Whilst they do not contain wholesale changes, there are a number of changes worth noting for users of the LMAA Terms.
There are over 2000 arbitrations commenced each year governed by the terms of the London Maritime Arbitrators Association (LMAA), representing a significant proportion of maritime arbitrations worldwide. The terms are a set of ad-hoc rules allowing flexibility and aiming to facilitate the fair resolution of maritime and other disputes, without unnecessary delay or expense.
The LMAA Terms
For arbitrations commenced on or after 1 January 2012, the LMAA Terms 2012 are the governing terms (having been revised prior to that in 2006). Consistent with revisions every five or six years, the LMAA has now published a revised set of rules to be effective for appointments on or after 1 May 2017. Changes have also been introduced to the LMAA Small Claims Procedure (SCP) and, to a lesser extent, the LMAA Intermediate Claims Procedure (ICP).
The committee responsible for revising the terms were faced with the option to revolutionise or evolve the present 2012 terms. They chose to be evolutionary in their approach, adopting the stance of ‘if it ain’t broke don’t fix it’, recognising that wholesale changes could cause more problems than solutions, especially given users’ familiarity in the existing terms. As such, a ‘light touch’” approach was taken.
The 2017 revisions
The revisions, along with all the details and a comparison of the 2017 Terms and procedures with the 2012 Terms and procedures, together with an explanatory note, can be found on the LMAA website. The new terms have been published well in advance of them coming into effect, so that by 1 May 2017, parties will already have some familiarity with them.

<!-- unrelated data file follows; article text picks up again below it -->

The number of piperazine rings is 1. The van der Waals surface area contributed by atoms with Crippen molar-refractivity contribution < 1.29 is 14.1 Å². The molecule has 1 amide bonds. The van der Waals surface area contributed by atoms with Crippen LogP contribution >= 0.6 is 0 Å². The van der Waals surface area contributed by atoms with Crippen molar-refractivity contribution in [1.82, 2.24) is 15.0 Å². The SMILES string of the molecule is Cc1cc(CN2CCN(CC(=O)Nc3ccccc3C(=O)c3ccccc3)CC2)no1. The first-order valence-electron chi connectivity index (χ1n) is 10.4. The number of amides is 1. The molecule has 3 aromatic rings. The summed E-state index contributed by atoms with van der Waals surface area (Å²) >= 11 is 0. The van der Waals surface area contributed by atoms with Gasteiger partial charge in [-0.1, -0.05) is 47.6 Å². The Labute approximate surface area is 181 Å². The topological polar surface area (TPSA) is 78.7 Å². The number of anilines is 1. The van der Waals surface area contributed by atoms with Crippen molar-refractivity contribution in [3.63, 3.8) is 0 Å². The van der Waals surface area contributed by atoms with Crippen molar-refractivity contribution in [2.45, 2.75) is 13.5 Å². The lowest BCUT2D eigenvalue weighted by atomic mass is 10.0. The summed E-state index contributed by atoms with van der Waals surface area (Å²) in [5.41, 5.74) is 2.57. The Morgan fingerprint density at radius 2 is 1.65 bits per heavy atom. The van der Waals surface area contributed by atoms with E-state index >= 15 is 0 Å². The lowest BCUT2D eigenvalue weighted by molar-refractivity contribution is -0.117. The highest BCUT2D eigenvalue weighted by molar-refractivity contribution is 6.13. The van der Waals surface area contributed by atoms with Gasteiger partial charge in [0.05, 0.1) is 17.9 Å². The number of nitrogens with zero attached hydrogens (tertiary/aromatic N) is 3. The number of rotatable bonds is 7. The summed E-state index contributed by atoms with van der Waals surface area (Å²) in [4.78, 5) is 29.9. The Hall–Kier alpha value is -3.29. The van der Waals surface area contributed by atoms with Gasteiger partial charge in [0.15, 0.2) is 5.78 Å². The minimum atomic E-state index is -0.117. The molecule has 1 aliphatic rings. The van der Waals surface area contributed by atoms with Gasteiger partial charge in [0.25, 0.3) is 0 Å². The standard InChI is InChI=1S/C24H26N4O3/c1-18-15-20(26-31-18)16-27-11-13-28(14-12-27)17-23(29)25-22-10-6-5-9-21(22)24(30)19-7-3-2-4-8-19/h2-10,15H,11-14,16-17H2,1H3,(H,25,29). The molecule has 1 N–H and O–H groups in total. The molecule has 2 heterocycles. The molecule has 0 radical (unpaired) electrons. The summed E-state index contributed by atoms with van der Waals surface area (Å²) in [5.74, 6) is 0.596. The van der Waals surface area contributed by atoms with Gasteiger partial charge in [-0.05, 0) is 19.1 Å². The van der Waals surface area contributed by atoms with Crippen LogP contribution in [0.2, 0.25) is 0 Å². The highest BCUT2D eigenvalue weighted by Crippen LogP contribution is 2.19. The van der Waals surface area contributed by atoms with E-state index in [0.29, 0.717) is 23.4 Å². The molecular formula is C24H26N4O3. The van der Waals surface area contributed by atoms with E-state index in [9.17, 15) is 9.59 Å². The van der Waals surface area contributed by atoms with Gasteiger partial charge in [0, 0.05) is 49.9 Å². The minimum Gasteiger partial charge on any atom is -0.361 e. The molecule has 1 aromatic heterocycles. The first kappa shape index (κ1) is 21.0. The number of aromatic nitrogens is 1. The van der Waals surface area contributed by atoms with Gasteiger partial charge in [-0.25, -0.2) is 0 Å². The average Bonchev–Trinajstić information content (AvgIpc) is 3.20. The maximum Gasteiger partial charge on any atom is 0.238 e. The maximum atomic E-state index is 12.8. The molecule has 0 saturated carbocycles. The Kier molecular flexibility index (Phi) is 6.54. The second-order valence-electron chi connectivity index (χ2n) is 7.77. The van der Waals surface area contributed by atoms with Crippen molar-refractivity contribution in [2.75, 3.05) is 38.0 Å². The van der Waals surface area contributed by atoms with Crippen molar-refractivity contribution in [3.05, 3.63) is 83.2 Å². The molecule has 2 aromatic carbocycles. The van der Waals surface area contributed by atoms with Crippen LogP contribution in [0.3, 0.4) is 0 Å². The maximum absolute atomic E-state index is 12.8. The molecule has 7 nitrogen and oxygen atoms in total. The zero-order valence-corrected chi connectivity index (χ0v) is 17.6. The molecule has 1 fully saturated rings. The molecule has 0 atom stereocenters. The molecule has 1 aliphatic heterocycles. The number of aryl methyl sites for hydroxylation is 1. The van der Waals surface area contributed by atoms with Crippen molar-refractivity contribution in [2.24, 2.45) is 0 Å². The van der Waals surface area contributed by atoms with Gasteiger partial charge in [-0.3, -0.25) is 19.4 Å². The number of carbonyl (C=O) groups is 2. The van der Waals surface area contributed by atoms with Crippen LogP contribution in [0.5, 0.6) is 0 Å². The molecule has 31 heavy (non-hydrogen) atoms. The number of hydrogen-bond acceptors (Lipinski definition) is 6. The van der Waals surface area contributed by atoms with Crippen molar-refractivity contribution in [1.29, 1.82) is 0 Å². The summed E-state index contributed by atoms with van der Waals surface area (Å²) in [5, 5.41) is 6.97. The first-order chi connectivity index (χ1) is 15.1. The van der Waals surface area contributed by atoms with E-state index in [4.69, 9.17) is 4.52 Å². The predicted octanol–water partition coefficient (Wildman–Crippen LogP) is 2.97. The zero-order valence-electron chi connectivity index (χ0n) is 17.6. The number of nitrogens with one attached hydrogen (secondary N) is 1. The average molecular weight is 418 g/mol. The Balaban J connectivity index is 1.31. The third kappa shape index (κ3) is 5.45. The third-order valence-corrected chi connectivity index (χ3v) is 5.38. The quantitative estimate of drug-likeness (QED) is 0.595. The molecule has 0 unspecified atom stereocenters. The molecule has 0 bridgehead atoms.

Paragraph 16(b)(i) sees the LMAA take account of concerns about the efficiency of concurrent proceedings, for instance in relation to a chain of charter/sub charter arbitrations. Often in chain arbitrations it can take many months for claim submissions to go all the way down the line and then many months for defence submissions to come back up the line. This is the case even if an intermediate party is simply adopting another party’s submissions with only minor amendments. To address this problem, the 2017 terms provide for an express power that time limits for submissions can be abbreviated or modified where arbitrations are concurrent.
To avoid endless exchanges of submissions, paragraph 5 of Schedule 2 now stipulates that, following service of a reply, or in the case of a counter-claim, a reply to defence to counter-claim, parties must obtain permission from a tribunal in order to serve further submissions.
Paragraph 13 of the second schedule now imposes an express obligation on both parties and tribunals to actively consider ways to make the arbitral process as cost-effective and efficient as possible whilst taking into account the LMAA Checklist.